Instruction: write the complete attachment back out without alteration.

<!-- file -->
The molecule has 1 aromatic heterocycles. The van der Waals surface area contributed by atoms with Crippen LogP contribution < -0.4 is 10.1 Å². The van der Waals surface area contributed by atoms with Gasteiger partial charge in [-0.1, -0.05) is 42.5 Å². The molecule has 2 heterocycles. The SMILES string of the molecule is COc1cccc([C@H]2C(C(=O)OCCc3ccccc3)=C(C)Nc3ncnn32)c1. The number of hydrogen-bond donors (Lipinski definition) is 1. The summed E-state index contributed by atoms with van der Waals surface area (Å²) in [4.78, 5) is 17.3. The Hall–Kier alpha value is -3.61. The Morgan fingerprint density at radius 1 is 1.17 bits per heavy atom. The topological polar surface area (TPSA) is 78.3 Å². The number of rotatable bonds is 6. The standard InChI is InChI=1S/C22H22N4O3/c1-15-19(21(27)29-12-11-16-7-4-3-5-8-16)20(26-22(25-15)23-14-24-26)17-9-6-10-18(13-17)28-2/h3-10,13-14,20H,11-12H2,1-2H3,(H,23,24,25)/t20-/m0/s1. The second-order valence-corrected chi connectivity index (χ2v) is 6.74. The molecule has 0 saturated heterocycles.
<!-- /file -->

The molecule has 1 aromatic heterocycles. The van der Waals surface area contributed by atoms with Crippen LogP contribution < -0.4 is 10.1 Å². The van der Waals surface area contributed by atoms with Gasteiger partial charge in [-0.1, -0.05) is 42.5 Å². The molecule has 2 heterocycles. The SMILES string of the molecule is COc1cccc([C@H]2C(C(=O)OCCc3ccccc3)=C(C)Nc3ncnn32)c1. The number of hydrogen-bond donors (Lipinski definition) is 1. The summed E-state index contributed by atoms with van der Waals surface area (Å²) in [4.78, 5) is 17.3. The Hall–Kier alpha value is -3.61. The Morgan fingerprint density at radius 1 is 1.17 bits per heavy atom. The topological polar surface area (TPSA) is 78.3 Å². The number of rotatable bonds is 6. The standard InChI is InChI=1S/C22H22N4O3/c1-15-19(21(27)29-12-11-16-7-4-3-5-8-16)20(26-22(25-15)23-14-24-26)17-9-6-10-18(13-17)28-2/h3-10,13-14,20H,11-12H2,1-2H3,(H,23,24,25)/t20-/m0/s1. The second-order valence-corrected chi connectivity index (χ2v) is 6.74. The molecule has 0 saturated heterocycles.